Probably the hardest thing for a runner used to racing from 5K to ultra distances is getting used to the intensity (and, yes, pain) required to perform well over a mile. The sessions we’ve suggested are as much about psychologically ‘callusing’ yourself to this as they are about the fitness aspects.
Try this: In the first couple of sessions forget your GPS and focus on your rate of perceived exertion (RPE), working at 8-9/10 effort but still running, not sprinting. The goal of these sessions should be to stay as relaxed and flowing as possible while still running fast.
Primed for performance
Many runners try to get away with a five-minute jog and a few strides before fast sessions. But in mile training sessions every step counts, so get yourself ready with a complete warm-up.
Try this: Complete a RAMP warm-up: Raise your heart rate with easy and relaxed running; Activate your muscles with bodyweight exercises such as lunges; Mobilise your joints with exercises such as hip swings and hamstring sweeps; Potentiate using running drills including skips and high knees.
Watch the drift
On the track, a mile race plays out over four laps, and it’s often the third when runners drift. Give yourself a psychological kick to keep yourself on pace when your body is screaming at you to slow down.
Try this: Whether you’re doing your fast mile on a track or a level path, dedicate that third quarter of the mile to someone important in your life, and vow to not let them down.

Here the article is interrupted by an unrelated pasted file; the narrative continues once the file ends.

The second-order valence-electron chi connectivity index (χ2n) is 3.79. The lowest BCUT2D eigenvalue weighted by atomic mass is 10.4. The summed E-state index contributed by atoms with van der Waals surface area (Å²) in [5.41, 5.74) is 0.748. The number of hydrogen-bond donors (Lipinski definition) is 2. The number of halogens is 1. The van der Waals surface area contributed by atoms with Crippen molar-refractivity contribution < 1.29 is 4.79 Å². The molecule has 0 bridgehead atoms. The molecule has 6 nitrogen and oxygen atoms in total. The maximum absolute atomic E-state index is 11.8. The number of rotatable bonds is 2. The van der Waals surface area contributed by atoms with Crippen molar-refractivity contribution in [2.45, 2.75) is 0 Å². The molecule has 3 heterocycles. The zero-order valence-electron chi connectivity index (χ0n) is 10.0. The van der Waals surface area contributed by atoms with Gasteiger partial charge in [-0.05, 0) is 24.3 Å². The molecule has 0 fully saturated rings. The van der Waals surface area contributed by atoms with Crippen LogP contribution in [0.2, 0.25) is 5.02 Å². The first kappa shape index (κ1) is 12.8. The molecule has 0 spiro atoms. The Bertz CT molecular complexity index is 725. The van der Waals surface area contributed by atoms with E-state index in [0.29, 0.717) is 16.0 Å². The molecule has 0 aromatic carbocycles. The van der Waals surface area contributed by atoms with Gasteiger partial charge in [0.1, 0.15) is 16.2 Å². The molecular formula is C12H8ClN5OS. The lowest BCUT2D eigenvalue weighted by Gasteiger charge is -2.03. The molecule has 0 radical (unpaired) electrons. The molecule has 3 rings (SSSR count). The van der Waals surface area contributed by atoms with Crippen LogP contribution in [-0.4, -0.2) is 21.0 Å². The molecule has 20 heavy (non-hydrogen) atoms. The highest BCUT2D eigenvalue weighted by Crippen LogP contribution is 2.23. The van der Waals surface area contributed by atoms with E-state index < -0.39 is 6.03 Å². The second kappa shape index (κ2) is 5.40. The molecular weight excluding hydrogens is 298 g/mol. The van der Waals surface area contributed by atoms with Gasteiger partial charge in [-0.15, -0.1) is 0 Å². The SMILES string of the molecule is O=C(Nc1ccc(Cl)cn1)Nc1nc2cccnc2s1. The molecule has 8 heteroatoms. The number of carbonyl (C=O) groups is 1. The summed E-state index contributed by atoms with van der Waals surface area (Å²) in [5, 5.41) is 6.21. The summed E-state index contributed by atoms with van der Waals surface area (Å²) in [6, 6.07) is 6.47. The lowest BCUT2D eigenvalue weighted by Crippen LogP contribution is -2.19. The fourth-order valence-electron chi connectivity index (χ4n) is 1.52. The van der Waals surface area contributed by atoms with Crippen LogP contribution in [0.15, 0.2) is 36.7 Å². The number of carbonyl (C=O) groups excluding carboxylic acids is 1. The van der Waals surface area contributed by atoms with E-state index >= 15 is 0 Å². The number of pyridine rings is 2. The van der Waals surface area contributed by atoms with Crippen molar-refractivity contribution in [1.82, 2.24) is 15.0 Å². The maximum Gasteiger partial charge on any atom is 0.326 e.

FAST MILE KEY WORKOUTS SCHEDULE
Warm up and cool down well around these sessions
WEEK 1 SESSION
8 x 80 secs at mile-3K pace/effort with 75-90 secs very slow jog recovery on grass or trail. No GPS.
Purpose: This session is designed to switch you off from too much feedback in terms of pace and pressure, and just get you used to running fast, pressure free.
WEEK 2 SESSION
5 x 50 secs at mile-3K pace/effort with 1 min rest between efforts, then 3-4 min jog, then add 8 x 30 secs at mile pace/effort with 30 secs jog between each on flat grass or trail. No GPS.
Purpose: The shorter efforts this week are a great introduction to running fast and the feel of a mile pace. Still avoiding the track or a measurable route.
WEEK 3 SESSION
(5 x 90 secs or 400m) x 2, with 80-90 secs rest between reps and 3 mins between sets.
Purpose: 8-10 x 400m is a classic miler’s session. Here that’s broken up into two sets with a longer recovery between them to help make the pace feel a bit more manageable. Aim to run at or close to your goal mile pace. If you feel good, aim to push the final effort of each set faster.
WEEK 4 SESSION
1km or 4 mins + 800m or 3 mins + 600m or 2 mins + 400m or 75 secs; take 5-6 mins recovery between sets. Start with the first 1km/4-min, repeat at 3K race pace and then aim to get faster with each rep, finishing with the 400m hard (at 800m pace).
Purpose: This session simulates the fatigue you will feel in the latter stages of your mile race or PB attempt. The long recoveries between the efforts mean you need to really focus on giving each repetition your full attention.
WEEK 5 SESSION
4 x 400m at target mile pace (or a second or two faster), with 40 secs rest between efforts.
Purpose: To simulate the demands of the race or attempt and to help you break the mile down into four periods of mental and physical focus. Aim to run this on the same surface as your mile race or PB attempt.
WEEK 6 SESSION
(4 x 200m or 40 secs) x 4 with 30 secs recovery between repeats and 2 mins recovery between sets.
Purpose: A week or so out from your race, this session is great for sharpening up and getting you running a race rhythm. The short recoveries in each set will simulate the build-up in fatigue you can expect on race day.